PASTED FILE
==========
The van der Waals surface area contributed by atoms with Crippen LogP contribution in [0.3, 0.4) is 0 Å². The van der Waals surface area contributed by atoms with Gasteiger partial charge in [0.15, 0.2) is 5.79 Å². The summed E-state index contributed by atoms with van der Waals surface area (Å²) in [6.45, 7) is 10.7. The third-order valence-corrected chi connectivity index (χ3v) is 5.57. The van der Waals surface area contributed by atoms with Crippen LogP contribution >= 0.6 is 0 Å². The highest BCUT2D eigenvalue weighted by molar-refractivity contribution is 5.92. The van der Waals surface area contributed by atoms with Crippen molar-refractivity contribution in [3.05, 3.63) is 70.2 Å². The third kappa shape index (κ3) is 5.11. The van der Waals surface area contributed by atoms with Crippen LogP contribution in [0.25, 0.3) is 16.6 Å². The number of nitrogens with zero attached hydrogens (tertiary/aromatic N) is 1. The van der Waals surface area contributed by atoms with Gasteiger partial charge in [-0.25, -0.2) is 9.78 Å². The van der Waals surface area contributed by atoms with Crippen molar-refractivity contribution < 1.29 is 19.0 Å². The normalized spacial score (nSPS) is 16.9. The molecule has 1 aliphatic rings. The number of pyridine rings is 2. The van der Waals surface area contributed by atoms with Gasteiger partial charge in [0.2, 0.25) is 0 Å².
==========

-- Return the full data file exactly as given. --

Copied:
The van der Waals surface area contributed by atoms with Crippen LogP contribution in [0.3, 0.4) is 0 Å². The van der Waals surface area contributed by atoms with Gasteiger partial charge in [0.15, 0.2) is 5.79 Å². The summed E-state index contributed by atoms with van der Waals surface area (Å²) in [6.45, 7) is 10.7. The third-order valence-corrected chi connectivity index (χ3v) is 5.57. The van der Waals surface area contributed by atoms with Crippen LogP contribution >= 0.6 is 0 Å². The highest BCUT2D eigenvalue weighted by molar-refractivity contribution is 5.92. The van der Waals surface area contributed by atoms with Crippen molar-refractivity contribution in [3.05, 3.63) is 70.2 Å². The third kappa shape index (κ3) is 5.11. The van der Waals surface area contributed by atoms with Crippen LogP contribution in [0.25, 0.3) is 16.6 Å². The number of nitrogens with zero attached hydrogens (tertiary/aromatic N) is 1. The van der Waals surface area contributed by atoms with Gasteiger partial charge in [-0.25, -0.2) is 9.78 Å². The van der Waals surface area contributed by atoms with Crippen molar-refractivity contribution < 1.29 is 19.0 Å². The normalized spacial score (nSPS) is 16.9. The molecule has 1 aliphatic rings. The number of pyridine rings is 2. The van der Waals surface area contributed by atoms with Gasteiger partial charge in [0.2, 0.25) is 0 Å².